ABI Research estimates the spending on cybersecurity solutions to secure the infrastructure will total $2.9 billion globally by the end of 2013.
“Cyber attacks that can cause serious damage to electrical grids are a reality. Operators need to view cybersecurity as a core, integrated requirement of their offering and not as a secondary add-on,” says Michela Menting, ABI Research’s senior analyst for cyber security.
Efforts by governments and standardization bodies to tackle vulnerabilities within power control systems are raising the level of awareness. This is in turn driving a dedicated market in cybersecurity for critical infrastructure, targeting the security of industrial control systems, substations and advanced metering capabilities.
The use of industrial control systems within the electrical grid means an evolution from isolated structures into open and networked environments where the subversion of power control systems has become a reality. The restructuring of the power sector and the emergence of the smart grid has largely ignored the issue of cybersecurity, according to ABI Research.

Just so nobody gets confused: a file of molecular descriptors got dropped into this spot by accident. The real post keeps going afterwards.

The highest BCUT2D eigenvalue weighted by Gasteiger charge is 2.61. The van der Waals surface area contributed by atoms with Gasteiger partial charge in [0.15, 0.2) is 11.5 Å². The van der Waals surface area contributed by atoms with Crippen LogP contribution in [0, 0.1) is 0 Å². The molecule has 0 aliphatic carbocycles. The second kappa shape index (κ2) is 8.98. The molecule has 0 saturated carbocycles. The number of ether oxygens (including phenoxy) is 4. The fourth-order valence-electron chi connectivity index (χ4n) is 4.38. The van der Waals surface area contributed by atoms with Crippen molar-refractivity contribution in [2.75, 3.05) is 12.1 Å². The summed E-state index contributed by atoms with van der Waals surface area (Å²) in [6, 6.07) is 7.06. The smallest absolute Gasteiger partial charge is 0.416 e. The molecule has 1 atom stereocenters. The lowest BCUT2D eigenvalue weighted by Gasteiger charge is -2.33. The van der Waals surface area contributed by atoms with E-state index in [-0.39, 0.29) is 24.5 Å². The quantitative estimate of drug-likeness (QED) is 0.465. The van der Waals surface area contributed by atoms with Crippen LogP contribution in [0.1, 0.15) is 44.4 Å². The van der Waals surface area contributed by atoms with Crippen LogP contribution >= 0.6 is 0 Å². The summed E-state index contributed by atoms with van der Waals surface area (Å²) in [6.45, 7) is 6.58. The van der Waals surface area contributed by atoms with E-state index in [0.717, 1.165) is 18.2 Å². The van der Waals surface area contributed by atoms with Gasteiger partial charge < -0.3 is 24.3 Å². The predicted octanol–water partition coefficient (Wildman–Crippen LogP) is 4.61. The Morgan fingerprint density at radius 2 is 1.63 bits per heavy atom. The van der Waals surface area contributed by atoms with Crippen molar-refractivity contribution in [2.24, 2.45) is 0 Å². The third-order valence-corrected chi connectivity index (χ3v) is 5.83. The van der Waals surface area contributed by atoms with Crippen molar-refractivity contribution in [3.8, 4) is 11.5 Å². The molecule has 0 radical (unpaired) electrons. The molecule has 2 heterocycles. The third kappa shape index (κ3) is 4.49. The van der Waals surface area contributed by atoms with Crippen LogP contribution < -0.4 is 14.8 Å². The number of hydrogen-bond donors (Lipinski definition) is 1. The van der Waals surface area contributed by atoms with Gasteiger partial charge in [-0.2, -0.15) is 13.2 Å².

Industrial control systems have poor methods of authentication, little encryption, and are not often capable of detecting intrusions. By failing to address cyber security, and focusing on the cost-savings and gained efficiencies of a market-oriented model, the susceptibility to cyber attacks has grown.
Manufacturers such as General Electric, Siemens and Honeywell offer dedicated cybersecurity services to accompany their ICS product offerings. Other larger niche vendors such as Advantech, AGT International, AlertEnterprise, Maxim Integrated offer specialized SCADA security solutions and companies like 4Secure, OwlComputing Technologies and DNV KEMA propose expert consulting services.
A number of energy companies have also made efforts at implementing a cyber security culture within their electric grid operations, such as Alliander, Enel, and E.On Nordic.